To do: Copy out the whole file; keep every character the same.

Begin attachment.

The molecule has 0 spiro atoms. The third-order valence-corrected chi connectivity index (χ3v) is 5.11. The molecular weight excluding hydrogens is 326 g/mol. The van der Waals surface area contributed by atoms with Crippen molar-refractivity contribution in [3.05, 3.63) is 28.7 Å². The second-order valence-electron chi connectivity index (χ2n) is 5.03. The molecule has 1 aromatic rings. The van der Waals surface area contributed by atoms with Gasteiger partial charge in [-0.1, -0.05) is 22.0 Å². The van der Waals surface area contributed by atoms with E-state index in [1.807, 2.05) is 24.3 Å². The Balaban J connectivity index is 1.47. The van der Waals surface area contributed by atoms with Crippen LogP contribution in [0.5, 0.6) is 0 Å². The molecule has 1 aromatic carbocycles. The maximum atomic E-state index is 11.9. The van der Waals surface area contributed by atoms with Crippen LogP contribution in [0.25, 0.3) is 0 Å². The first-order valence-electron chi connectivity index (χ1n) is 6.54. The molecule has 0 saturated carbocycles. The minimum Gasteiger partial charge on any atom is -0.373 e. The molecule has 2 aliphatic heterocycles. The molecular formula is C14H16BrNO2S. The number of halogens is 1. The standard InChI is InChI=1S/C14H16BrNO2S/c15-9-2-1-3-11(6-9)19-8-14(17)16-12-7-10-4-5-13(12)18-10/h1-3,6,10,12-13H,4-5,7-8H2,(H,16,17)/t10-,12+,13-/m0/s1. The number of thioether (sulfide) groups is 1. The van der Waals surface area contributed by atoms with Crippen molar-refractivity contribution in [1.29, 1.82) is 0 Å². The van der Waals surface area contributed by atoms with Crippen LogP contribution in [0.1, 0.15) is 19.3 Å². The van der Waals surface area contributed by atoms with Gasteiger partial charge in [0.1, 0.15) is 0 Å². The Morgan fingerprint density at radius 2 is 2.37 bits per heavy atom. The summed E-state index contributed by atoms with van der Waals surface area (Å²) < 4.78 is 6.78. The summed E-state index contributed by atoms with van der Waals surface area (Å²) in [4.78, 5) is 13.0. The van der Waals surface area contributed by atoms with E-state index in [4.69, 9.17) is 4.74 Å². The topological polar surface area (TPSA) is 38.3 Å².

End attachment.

The molecule has 0 spiro atoms. The third-order valence-corrected chi connectivity index (χ3v) is 5.11. The molecular weight excluding hydrogens is 326 g/mol. The van der Waals surface area contributed by atoms with Crippen molar-refractivity contribution in [3.05, 3.63) is 28.7 Å². The second-order valence-electron chi connectivity index (χ2n) is 5.03. The molecule has 1 aromatic rings. The van der Waals surface area contributed by atoms with Gasteiger partial charge in [-0.1, -0.05) is 22.0 Å². The van der Waals surface area contributed by atoms with E-state index in [1.807, 2.05) is 24.3 Å². The Balaban J connectivity index is 1.47. The van der Waals surface area contributed by atoms with Crippen LogP contribution in [0.5, 0.6) is 0 Å². The molecule has 1 aromatic carbocycles. The maximum atomic E-state index is 11.9. The van der Waals surface area contributed by atoms with Crippen LogP contribution in [0.25, 0.3) is 0 Å². The first-order valence-electron chi connectivity index (χ1n) is 6.54. The molecule has 0 saturated carbocycles. The minimum Gasteiger partial charge on any atom is -0.373 e. The molecule has 2 aliphatic heterocycles. The molecular formula is C14H16BrNO2S. The number of halogens is 1. The standard InChI is InChI=1S/C14H16BrNO2S/c15-9-2-1-3-11(6-9)19-8-14(17)16-12-7-10-4-5-13(12)18-10/h1-3,6,10,12-13H,4-5,7-8H2,(H,16,17)/t10-,12+,13-/m0/s1. The number of thioether (sulfide) groups is 1. The van der Waals surface area contributed by atoms with Crippen molar-refractivity contribution in [1.29, 1.82) is 0 Å². The van der Waals surface area contributed by atoms with Crippen LogP contribution in [0.1, 0.15) is 19.3 Å². The van der Waals surface area contributed by atoms with Gasteiger partial charge in [0.1, 0.15) is 0 Å². The Morgan fingerprint density at radius 2 is 2.37 bits per heavy atom. The summed E-state index contributed by atoms with van der Waals surface area (Å²) < 4.78 is 6.78. The summed E-state index contributed by atoms with van der Waals surface area (Å²) in [4.78, 5) is 13.0. The van der Waals surface area contributed by atoms with E-state index in [4.69, 9.17) is 4.74 Å². The topological polar surface area (TPSA) is 38.3 Å².